The first source I’ve found is a journal article that provides a great overview of McLaren’s career and his typical production techniques. According to William E. Jordan, “the popularity of Norman McLaren’s films is certainly due in a large measure to their appeal to the senses” (Jordan, 1). The focus of McLaren’s works lies on “animations”—he designated “‘lifelike’ qualities” to “what is ordinarily considered inanimate”—and thence often involves the visualization of sounds (Jordan, 1). Specifically, he created synthetic sounds by directly drawing on or manipulating the film strips: “I draw a lot of little lines on the sound-track area of the 35-mm film…The number of strokes to the inch controls the pitch of the note: the more, the higher the pitch; the fewer, the lower is the pitch” (Jordan, 6). This indeed helps to explain the shift in pitch as the numbers of cubes in the middle of the frame decrease in Synchromy (0:50-0:57). Moreover, McLaren claimed that “by drawing or exposing two or more patterns on the same bit of film I can create harmony and textural effects”, which is also consistent with the segmented sequence around 4:40-4:45 where we observe two types of cubes that both vary in colors and sizes and hear the chords they create (Jordan, 6).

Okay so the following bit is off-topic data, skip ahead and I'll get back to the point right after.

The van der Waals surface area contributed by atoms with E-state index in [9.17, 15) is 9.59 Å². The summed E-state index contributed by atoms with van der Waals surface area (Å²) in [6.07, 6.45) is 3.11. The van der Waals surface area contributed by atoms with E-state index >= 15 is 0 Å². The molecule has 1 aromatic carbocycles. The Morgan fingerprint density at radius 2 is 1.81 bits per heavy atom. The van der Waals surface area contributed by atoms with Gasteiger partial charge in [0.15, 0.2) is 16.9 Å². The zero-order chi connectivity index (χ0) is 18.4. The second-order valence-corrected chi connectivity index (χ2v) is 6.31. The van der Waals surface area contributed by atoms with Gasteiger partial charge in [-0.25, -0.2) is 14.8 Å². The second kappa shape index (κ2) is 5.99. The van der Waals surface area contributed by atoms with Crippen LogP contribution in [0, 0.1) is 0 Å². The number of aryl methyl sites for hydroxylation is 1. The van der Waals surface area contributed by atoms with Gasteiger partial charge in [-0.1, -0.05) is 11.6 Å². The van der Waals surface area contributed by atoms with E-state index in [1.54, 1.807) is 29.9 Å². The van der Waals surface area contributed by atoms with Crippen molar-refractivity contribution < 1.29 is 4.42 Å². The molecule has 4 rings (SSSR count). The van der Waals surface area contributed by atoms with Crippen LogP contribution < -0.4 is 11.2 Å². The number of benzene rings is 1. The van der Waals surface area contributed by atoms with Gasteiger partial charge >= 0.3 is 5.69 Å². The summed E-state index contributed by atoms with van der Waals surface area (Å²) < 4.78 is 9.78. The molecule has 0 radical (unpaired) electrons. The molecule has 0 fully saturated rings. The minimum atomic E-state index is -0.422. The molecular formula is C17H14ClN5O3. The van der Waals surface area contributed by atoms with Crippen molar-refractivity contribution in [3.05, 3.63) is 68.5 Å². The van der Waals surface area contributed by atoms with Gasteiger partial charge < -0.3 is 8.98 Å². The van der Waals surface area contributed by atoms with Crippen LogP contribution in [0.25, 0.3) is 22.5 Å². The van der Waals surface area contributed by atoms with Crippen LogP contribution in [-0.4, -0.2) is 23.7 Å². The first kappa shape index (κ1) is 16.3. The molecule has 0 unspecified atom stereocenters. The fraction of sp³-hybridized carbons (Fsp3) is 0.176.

In addition to the article, I also found a video in which McLaren directly demonstrated the process of hand drawing sounds. In opposition to the conventional way in which sounds were recorded and stored as distinctive patterns of light and dark on the films, McLaren manually drew patterns on the films and explored the possibilities of generating sounds. Such a method is considered to grant the filmmaker “direct, personal control at every stage of the film’s production” (5:16-5:19).  

Week 7: Reader Blogging

In the chapter “Andy Warhol: The Producer as Author”, David James presented the trajectory of Andy Warhol’s career as he transitioned from being a significant figure in pop art culture to emerging as a notable and distinctive filmmaker in the realm of Avant-Garde cinema. James commenced by pointing out the iconic characteristics of Warhol’s films— “the simultaneous interrogation and exploitation of the media and the meditation on the elusiveness of the un-media-ted presence”—and tracing their origins back to his earlier paintings (James, 58). Warhol’s paintings represented a fusion of art and advertisement and could be even considered as “components of his own marketing strategies in the art business” (James, 59). Furthermore, Warhol constructed his works in a manner that was “virtually independent of a real human body or personality” as he often “reinscribed the artifice of the public image” (James, 60-61). At the same time, he opposed the conventional understanding and approach to grant authenticity to the artists.